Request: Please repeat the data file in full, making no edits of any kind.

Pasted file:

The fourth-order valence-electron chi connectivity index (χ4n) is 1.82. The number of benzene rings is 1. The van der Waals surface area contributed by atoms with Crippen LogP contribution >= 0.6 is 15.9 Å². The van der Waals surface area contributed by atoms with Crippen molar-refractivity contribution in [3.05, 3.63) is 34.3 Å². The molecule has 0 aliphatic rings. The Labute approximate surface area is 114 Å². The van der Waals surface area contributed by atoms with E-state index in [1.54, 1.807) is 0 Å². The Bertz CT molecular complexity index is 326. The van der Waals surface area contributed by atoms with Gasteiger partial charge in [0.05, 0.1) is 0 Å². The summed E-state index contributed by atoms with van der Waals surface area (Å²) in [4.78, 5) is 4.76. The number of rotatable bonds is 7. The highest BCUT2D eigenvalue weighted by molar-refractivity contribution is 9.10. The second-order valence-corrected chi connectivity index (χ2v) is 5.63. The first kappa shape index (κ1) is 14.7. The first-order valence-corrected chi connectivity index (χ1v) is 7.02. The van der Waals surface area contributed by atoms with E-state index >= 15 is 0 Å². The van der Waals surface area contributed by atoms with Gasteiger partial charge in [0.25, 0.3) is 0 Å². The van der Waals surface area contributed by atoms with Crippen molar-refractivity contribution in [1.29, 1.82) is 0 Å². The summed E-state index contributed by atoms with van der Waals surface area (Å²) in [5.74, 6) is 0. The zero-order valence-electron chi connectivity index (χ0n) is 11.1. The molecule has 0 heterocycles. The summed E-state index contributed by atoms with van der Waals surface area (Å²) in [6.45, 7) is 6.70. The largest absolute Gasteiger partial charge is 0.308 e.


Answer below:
The fourth-order valence-electron chi connectivity index (χ4n) is 1.82. The number of benzene rings is 1. The van der Waals surface area contributed by atoms with Crippen LogP contribution >= 0.6 is 15.9 Å². The van der Waals surface area contributed by atoms with Crippen molar-refractivity contribution in [3.05, 3.63) is 34.3 Å². The molecule has 0 aliphatic rings. The Labute approximate surface area is 114 Å². The van der Waals surface area contributed by atoms with E-state index in [1.54, 1.807) is 0 Å². The Bertz CT molecular complexity index is 326. The van der Waals surface area contributed by atoms with Gasteiger partial charge in [0.05, 0.1) is 0 Å². The summed E-state index contributed by atoms with van der Waals surface area (Å²) in [4.78, 5) is 4.76. The number of rotatable bonds is 7. The highest BCUT2D eigenvalue weighted by molar-refractivity contribution is 9.10. The second-order valence-corrected chi connectivity index (χ2v) is 5.63. The first kappa shape index (κ1) is 14.7. The first-order valence-corrected chi connectivity index (χ1v) is 7.02. The van der Waals surface area contributed by atoms with E-state index >= 15 is 0 Å². The van der Waals surface area contributed by atoms with Gasteiger partial charge in [0.25, 0.3) is 0 Å². The van der Waals surface area contributed by atoms with Crippen molar-refractivity contribution in [1.29, 1.82) is 0 Å². The summed E-state index contributed by atoms with van der Waals surface area (Å²) in [5.74, 6) is 0. The zero-order valence-electron chi connectivity index (χ0n) is 11.1. The molecule has 0 heterocycles. The summed E-state index contributed by atoms with van der Waals surface area (Å²) in [6.45, 7) is 6.70. The largest absolute Gasteiger partial charge is 0.308 e.